- 503 vote in favor of the measure; 89 voted against, while four abstained in Berlin today - so this is a surprise we take it?
EURUSD promptly soars despite this having been priced in days ago and despite the addition by the parliament that the SMP program is now effectively over: "Motion states that EFSF cannot be financed via the ECB and that the ECB will no longer need to buy bonds in the secondary market." In the meantime, the latest batch of weak hand shorts, covers.
The only real question remains, is whether Merkel and Sarkozy will hold hands to add emphasis to their "we saved the world" announcement. We will get an announcement and it will sound positive. Unless they did a lot of work in the past 24 hours, it seems unlikely that any details will come out. We will hear about grand plans to leverage EFSF, how it has more than enough money to accomplish its goal (of pushing default to next year) and how countries are committed to making it work, and how bank recapitalizations will be done to ensure the safety and soundness of the Eurozone banks, and how with private sector involvement, not only will Greece have the opportunity to grow its way out of the crisis, but other countries too will be given the chance to grow and be successful - austerity is now a dirty word.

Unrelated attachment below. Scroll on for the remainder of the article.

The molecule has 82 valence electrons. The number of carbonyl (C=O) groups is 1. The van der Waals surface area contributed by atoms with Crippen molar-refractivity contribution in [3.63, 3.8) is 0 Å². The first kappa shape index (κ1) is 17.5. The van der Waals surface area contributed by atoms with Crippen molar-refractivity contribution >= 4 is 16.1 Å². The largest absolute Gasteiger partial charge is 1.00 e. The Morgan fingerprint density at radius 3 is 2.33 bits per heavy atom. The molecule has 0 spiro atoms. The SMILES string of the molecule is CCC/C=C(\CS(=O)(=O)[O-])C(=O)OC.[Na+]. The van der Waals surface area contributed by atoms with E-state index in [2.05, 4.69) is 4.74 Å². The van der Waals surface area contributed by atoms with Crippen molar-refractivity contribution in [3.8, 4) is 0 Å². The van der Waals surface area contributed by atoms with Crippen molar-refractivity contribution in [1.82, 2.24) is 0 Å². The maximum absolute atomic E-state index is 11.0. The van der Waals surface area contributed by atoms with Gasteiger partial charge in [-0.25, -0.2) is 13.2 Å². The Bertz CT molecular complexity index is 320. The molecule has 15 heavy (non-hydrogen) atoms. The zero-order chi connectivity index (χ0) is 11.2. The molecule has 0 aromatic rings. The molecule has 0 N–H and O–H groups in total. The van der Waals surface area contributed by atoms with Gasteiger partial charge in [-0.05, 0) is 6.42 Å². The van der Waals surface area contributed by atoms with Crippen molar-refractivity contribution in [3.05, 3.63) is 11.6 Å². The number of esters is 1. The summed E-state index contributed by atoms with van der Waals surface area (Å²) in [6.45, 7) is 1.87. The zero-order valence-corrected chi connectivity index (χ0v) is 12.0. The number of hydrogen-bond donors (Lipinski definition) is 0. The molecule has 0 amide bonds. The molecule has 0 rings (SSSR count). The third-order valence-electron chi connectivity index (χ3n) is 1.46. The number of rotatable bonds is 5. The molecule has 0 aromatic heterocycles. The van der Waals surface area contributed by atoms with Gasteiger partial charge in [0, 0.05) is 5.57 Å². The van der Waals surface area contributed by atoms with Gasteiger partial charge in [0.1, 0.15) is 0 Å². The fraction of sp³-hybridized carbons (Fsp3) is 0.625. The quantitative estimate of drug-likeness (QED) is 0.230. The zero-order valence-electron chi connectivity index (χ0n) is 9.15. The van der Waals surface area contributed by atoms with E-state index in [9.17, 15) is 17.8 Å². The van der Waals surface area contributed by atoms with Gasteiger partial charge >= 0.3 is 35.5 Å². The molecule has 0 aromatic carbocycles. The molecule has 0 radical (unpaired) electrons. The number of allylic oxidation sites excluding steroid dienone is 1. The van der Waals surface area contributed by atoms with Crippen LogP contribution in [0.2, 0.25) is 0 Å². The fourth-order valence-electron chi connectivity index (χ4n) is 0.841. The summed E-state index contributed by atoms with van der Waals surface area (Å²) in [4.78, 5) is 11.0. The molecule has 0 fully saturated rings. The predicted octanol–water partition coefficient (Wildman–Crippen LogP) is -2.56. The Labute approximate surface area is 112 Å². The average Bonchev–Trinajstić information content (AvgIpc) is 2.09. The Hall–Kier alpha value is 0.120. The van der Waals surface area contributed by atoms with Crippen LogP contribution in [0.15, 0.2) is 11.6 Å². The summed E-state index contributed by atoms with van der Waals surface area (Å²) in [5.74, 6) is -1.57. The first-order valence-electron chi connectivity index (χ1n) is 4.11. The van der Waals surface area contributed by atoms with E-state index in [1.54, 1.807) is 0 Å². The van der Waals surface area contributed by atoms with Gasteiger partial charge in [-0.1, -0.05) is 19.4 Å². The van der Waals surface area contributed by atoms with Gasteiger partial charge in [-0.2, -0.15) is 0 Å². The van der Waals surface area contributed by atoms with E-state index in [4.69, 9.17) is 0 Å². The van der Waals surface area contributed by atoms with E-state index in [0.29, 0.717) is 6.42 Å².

The stockpiling continues. While today's durable goods number on the surface was good, declining less than expected at the top-line level, down 0.8%, or $1.5 billion, to $200.3 billion, better than the -1.0% expected, and compared to the -0.1% decline in August. What was better than expected is that durables ex transportation came at 1.7% on expectations of 0.4% (previous adjusted to -0.4%). What however negates all the good data is one simple fact: shipments of manufactured durable goods, declined substantially to $200.1 billion, or 0.7%. So what is the reason for this continuing beat? Why inventories of course: "Inventories of manufactured durable goods in September, up twenty one consecutive months, increased $0.4 billion or 0.1 percent to $365.6 billion. This was at the highest level since the series was first published on a NAICS basis in 1992 and followed a 0.9 percent August increase. Transportation equipment, also up twenty one consecutive months, had the largest increase, $0.5 billion or 0.5 percent to $112.7 billion." Not only that, but the annualized growth rate just hit the highest ever (see chart below)! And as would be expected, the Inventory-to-Shipments ratio increased from 1.81 to 1.83. Said otherwise, we are back to the old model where economic "growth" is only due to stockpiling as producers hope that tomorrow, and tomorrow, and tomorrow someone will actually buy record inventory stockpiles at market value instead of LIFO liquidation prices. Oddly, this reminds us of European thinking too.